Venous thromboembolism episodes cut survival in pancreatic ductal adenocarcinoma patients
Episodes of venous thromboembolism (VTE) occurring after pancreatic ductal adenocarcinoma (PDAC) appear to worsen outcomes, a new study has found.
Researchers enrolled 731 patients (median age, 69 years; 52.8 percent male) with newly diagnosed PDAC. VTE diagnoses were designated as the primary endpoint, defined as a composite of symptomatic distal or proximal deep-vein thrombosis (DVT), symptomatic or incidental proximal and distal pulmonary embolism (PE), catheter-related thrombosis (CRT), and symptomatic or incidental visceral venous thrombosis (VVT). Overall (OS) and progression-free (PFS) survival were set as secondary outcomes.
Over a median follow-up duration of 19.3 months, VTE events were reported in 152 participants, yielding an incidence ratio of 20.79 percent. Most (54.0 percent) were asymptomatic.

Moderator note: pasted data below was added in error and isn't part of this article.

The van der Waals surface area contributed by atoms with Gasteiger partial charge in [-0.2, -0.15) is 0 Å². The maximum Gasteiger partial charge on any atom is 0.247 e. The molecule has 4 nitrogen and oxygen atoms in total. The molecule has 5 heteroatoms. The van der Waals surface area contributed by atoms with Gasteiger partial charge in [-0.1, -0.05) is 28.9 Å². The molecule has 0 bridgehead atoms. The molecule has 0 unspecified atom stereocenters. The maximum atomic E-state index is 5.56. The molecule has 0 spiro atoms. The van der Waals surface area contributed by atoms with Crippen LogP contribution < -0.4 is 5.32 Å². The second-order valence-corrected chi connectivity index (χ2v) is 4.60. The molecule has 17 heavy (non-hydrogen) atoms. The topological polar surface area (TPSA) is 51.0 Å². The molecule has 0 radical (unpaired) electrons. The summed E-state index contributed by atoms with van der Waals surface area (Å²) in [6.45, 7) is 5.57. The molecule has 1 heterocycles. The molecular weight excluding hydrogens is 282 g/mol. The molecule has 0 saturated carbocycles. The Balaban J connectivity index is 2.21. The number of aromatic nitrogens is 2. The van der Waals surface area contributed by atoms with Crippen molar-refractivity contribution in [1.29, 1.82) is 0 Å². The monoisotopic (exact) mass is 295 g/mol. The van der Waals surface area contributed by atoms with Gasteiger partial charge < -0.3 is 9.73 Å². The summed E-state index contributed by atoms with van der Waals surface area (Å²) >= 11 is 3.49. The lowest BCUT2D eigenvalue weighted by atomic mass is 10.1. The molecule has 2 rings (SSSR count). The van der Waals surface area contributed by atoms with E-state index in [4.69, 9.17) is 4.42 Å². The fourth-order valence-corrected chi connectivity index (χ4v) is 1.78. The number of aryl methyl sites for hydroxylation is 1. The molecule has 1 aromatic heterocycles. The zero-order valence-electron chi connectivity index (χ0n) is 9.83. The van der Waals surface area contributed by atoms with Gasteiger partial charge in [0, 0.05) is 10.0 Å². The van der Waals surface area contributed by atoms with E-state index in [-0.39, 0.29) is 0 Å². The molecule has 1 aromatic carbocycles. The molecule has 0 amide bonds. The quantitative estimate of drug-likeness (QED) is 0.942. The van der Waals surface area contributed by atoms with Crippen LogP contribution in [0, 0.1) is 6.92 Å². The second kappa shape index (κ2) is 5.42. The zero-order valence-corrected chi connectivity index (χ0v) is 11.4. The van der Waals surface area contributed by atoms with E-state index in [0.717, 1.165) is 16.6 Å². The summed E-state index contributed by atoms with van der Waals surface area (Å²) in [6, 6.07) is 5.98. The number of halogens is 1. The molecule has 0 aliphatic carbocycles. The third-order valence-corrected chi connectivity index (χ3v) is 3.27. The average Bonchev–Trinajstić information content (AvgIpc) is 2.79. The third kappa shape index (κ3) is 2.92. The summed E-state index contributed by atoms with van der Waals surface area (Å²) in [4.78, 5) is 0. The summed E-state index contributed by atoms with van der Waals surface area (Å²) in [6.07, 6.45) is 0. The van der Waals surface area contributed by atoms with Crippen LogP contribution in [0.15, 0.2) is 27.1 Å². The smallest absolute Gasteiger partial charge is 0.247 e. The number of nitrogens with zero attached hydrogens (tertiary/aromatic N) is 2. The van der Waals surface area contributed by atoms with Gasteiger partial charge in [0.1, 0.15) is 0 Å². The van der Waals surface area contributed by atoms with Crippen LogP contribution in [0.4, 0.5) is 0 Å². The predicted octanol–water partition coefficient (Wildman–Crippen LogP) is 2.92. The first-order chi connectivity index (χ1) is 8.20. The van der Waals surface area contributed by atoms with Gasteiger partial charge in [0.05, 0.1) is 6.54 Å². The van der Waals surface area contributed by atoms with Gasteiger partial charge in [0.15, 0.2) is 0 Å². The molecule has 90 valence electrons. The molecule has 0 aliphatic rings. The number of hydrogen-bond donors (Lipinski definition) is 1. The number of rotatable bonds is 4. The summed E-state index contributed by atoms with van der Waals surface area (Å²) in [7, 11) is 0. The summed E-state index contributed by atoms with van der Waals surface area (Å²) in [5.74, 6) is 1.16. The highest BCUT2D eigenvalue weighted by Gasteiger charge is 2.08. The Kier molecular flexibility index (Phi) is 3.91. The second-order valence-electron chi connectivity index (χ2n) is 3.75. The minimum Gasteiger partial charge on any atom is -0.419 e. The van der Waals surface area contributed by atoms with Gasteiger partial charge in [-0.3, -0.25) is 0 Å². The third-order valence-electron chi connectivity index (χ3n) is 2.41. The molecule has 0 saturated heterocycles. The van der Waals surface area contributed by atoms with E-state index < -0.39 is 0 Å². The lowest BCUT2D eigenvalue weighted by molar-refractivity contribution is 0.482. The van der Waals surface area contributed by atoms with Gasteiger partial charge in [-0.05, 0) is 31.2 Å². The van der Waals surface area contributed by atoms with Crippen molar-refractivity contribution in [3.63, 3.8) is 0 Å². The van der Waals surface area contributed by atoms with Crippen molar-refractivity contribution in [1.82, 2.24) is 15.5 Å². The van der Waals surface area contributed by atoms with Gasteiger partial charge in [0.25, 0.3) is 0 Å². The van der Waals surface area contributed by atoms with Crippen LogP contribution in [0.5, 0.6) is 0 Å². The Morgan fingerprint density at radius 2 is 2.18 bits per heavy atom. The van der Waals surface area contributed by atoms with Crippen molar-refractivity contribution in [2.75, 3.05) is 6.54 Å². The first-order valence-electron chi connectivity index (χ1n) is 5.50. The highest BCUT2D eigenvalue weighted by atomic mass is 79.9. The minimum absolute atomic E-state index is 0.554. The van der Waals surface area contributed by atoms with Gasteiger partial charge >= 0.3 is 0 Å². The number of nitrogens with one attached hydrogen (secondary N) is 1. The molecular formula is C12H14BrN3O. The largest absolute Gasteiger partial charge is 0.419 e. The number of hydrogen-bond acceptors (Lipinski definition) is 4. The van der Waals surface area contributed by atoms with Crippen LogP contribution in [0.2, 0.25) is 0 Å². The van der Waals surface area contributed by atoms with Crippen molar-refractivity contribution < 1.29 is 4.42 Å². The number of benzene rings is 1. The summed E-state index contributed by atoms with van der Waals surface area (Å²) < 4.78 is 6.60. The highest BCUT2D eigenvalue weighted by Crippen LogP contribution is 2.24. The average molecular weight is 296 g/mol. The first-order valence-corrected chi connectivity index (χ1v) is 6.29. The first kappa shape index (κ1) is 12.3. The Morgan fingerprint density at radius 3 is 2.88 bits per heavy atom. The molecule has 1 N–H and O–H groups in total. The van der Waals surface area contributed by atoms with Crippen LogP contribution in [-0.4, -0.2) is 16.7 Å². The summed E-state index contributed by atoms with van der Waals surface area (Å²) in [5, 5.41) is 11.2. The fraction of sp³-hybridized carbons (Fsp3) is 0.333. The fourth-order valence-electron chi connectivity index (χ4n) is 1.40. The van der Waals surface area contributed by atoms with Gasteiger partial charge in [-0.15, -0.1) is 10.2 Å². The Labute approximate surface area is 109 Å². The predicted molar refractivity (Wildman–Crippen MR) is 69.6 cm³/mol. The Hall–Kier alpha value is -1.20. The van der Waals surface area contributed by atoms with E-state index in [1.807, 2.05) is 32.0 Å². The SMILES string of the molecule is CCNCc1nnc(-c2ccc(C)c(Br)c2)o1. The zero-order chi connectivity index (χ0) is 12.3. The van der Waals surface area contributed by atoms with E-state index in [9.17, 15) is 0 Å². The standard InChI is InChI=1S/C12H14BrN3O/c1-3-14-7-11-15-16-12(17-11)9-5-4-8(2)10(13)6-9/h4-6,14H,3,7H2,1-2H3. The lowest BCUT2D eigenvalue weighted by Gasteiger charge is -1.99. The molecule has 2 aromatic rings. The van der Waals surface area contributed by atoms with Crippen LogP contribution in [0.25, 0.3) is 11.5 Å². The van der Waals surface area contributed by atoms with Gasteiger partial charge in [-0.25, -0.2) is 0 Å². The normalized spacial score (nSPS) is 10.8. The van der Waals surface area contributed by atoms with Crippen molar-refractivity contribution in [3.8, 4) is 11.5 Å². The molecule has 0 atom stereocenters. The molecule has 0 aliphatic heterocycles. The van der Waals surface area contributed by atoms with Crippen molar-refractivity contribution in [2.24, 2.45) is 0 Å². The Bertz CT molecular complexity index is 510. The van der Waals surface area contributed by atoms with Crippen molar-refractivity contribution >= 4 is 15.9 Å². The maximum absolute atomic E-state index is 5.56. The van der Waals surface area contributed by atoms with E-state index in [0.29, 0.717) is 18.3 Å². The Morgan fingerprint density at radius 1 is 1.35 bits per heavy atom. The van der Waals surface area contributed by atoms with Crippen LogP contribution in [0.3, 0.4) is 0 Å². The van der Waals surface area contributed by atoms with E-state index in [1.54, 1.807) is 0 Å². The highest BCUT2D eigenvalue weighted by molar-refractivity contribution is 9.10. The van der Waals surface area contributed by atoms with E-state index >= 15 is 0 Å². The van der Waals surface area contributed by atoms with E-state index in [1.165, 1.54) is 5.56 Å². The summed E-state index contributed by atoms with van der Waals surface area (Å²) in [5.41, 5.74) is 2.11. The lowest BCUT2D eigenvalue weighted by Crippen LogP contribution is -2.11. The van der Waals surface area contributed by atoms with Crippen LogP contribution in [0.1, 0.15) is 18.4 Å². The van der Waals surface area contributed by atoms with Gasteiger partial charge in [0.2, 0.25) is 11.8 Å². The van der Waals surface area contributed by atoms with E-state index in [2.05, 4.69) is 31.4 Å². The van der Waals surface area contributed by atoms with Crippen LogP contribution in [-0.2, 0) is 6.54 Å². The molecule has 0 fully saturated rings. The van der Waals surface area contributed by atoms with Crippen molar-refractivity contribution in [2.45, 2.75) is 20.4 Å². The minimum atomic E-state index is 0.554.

Stratifying according to the specific type of the event showed that there were 45 VVT events, 40 DVTs, 26 PEs and 32 combined events. VTE occurred within a median of 4.49 months after PDAC onset. Demographic characteristics and Eastern Cooperative Oncology Group scores were comparable between those who did and did not develop VTEs.
The cumulative probability of VTE onset was 8.07 percent at 3 months, 13.19 percent at 6 months, 19.21 percent at 12 months and 24.7 percent at 18 months.
VTE emerged as a significant predictor of shortened PFS (hazard ratio [HR], 1.74, 95 percent confidence interval [CI], 1.19–2.54; p=0.004) and OS (HR, 2.02, 95 percent CI, 1.57–2.60; p<0.001). Median PFS and OS were significantly shorter in patients who developed VTEs.